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Families with children hit hardest by 14 years of tax and benefit changes – IFS

Changes to tax and benefit policies have seen families with children lose out the most over the past 14 years, the Institute for Fiscal Studies said. (Kirsty O’Connor/PA)
Changes to tax and benefit policies have seen families with children lose out the most over the past 14 years, the Institute for Fiscal Studies said. (Kirsty O’Connor/PA)

Families with children have seen their incomes fall by an average of £2,200 per year since 2010 thanks to changes to taxes and benefits, a leading think tank has found.

In a report published on Saturday, the Institute for Fiscal Studies (IFS) said families with children had been hit hardest by benefit cuts over the past 14 years.

Parents who are out of work have seen the biggest fall in their incomes, with the IFS saying they had lost £5,500 per year, but in-work families had also seen their entitlements cut back.

Tom Waters, associate director at the IFS, said: “There has been a steady shift over the past 14 years from cash support for families with children to in-kind support through childcare.

“But the latter only offsets a small fraction of the former. Taken together with other benefit reforms, this has led to big declines in support for the poorest households.”

Among the changes affecting families with children are reductions in the level of child tax credits and the “two-child limit” that sees Universal Credit payments only made for a family’s first two children.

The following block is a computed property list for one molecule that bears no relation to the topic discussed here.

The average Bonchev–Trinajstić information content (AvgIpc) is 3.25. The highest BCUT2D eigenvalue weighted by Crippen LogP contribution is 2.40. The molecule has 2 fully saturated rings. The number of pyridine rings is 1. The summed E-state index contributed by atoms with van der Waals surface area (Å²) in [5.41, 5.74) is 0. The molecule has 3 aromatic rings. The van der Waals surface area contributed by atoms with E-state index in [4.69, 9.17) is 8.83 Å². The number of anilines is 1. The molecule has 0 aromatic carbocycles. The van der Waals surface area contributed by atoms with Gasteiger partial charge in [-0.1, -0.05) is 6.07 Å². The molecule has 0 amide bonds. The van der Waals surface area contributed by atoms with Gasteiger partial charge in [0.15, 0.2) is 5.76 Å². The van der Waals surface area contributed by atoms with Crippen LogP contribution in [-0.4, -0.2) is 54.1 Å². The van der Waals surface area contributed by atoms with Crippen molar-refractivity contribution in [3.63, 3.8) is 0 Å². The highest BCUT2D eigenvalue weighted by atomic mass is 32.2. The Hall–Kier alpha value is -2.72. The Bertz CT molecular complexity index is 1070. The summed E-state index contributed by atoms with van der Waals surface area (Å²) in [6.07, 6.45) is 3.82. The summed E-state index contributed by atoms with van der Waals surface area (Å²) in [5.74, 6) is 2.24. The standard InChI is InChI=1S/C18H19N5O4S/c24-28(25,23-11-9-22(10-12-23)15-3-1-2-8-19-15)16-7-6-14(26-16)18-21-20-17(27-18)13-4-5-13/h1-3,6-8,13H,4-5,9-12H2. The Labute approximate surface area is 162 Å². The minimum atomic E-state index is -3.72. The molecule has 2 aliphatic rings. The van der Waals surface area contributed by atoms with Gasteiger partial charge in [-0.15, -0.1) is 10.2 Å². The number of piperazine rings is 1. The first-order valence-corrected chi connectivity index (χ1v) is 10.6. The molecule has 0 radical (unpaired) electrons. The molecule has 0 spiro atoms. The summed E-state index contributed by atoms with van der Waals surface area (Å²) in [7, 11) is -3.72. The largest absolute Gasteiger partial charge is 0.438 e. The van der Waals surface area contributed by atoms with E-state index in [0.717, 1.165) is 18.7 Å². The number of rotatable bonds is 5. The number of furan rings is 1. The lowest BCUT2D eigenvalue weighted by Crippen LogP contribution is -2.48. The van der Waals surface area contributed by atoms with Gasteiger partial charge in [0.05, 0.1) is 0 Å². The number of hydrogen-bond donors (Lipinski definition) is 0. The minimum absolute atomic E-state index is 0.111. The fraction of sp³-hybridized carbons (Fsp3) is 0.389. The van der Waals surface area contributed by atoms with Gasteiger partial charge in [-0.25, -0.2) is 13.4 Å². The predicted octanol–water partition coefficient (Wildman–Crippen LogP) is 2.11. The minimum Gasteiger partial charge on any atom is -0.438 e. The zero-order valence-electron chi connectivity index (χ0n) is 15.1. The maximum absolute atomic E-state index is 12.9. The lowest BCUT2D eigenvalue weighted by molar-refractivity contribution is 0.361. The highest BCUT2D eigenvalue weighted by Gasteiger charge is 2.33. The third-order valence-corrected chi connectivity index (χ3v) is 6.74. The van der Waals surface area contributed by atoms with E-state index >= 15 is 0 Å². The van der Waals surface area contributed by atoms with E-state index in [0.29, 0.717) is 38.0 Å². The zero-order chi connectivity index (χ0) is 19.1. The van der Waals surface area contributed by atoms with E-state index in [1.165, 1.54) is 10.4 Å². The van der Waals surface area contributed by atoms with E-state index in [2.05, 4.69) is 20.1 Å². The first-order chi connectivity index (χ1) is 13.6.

The IFS said the overall benefit cap also primarily impacted families with children.

On Friday, the Conservatives announced plans to raise the high-income child benefit tax charge threshold to £120,000, increasing the number of higher-earning families that would qualify for support.

But the IFS said this would only “partly” undo the changes of the past 14 years and “still leave the broad picture little changed”.

More broadly, Saturday’s report found the wider impact of tax and benefit reforms since 2010 had reduced incomes for the poorest 40% and richest 10% of households, with those in the middle seeing their incomes rise.

Higher earners had benefited from the reduction in the top rate of income tax from 50% to 45%, but the failure to increase tax thresholds in real terms and reductions in tax relief for pension contributions more than outweighed this.

Mubin Haq, chief executive of the abrdn Financial Fairness Trust, which funded the IFS research, said: “It is those with the least who have faced the largest proportional cut to incomes.

“For the poorest tenth, this is an overall fall of over 15% in income, around £2,000 a year.

“This is surely key to the picture of rising acute hardship seen in recent years – a trend which must be an urgent priority for the next government.”